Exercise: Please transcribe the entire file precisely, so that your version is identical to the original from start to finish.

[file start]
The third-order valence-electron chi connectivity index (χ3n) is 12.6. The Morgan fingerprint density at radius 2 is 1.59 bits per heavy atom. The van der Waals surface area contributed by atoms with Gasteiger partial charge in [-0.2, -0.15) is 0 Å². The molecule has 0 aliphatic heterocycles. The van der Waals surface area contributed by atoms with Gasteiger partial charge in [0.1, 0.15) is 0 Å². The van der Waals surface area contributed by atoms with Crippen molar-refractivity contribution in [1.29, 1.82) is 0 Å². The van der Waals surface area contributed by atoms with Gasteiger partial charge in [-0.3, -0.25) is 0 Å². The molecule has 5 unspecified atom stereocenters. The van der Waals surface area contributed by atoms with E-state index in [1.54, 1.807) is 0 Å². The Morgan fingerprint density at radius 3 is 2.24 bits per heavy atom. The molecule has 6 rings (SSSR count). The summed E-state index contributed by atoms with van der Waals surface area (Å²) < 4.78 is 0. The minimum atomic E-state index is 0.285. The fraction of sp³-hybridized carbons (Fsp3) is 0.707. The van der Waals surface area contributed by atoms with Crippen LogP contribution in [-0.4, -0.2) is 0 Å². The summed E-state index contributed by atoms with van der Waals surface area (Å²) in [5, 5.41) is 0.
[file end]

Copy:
The third-order valence-electron chi connectivity index (χ3n) is 12.6. The Morgan fingerprint density at radius 2 is 1.59 bits per heavy atom. The van der Waals surface area contributed by atoms with Gasteiger partial charge in [-0.2, -0.15) is 0 Å². The molecule has 0 aliphatic heterocycles. The van der Waals surface area contributed by atoms with Gasteiger partial charge in [0.1, 0.15) is 0 Å². The van der Waals surface area contributed by atoms with Crippen molar-refractivity contribution in [1.29, 1.82) is 0 Å². The van der Waals surface area contributed by atoms with Gasteiger partial charge in [-0.3, -0.25) is 0 Å². The molecule has 5 unspecified atom stereocenters. The van der Waals surface area contributed by atoms with E-state index in [1.54, 1.807) is 0 Å². The Morgan fingerprint density at radius 3 is 2.24 bits per heavy atom. The molecule has 6 rings (SSSR count). The summed E-state index contributed by atoms with van der Waals surface area (Å²) < 4.78 is 0. The minimum atomic E-state index is 0.285. The fraction of sp³-hybridized carbons (Fsp3) is 0.707. The van der Waals surface area contributed by atoms with Crippen LogP contribution in [-0.4, -0.2) is 0 Å². The summed E-state index contributed by atoms with van der Waals surface area (Å²) in [5, 5.41) is 0.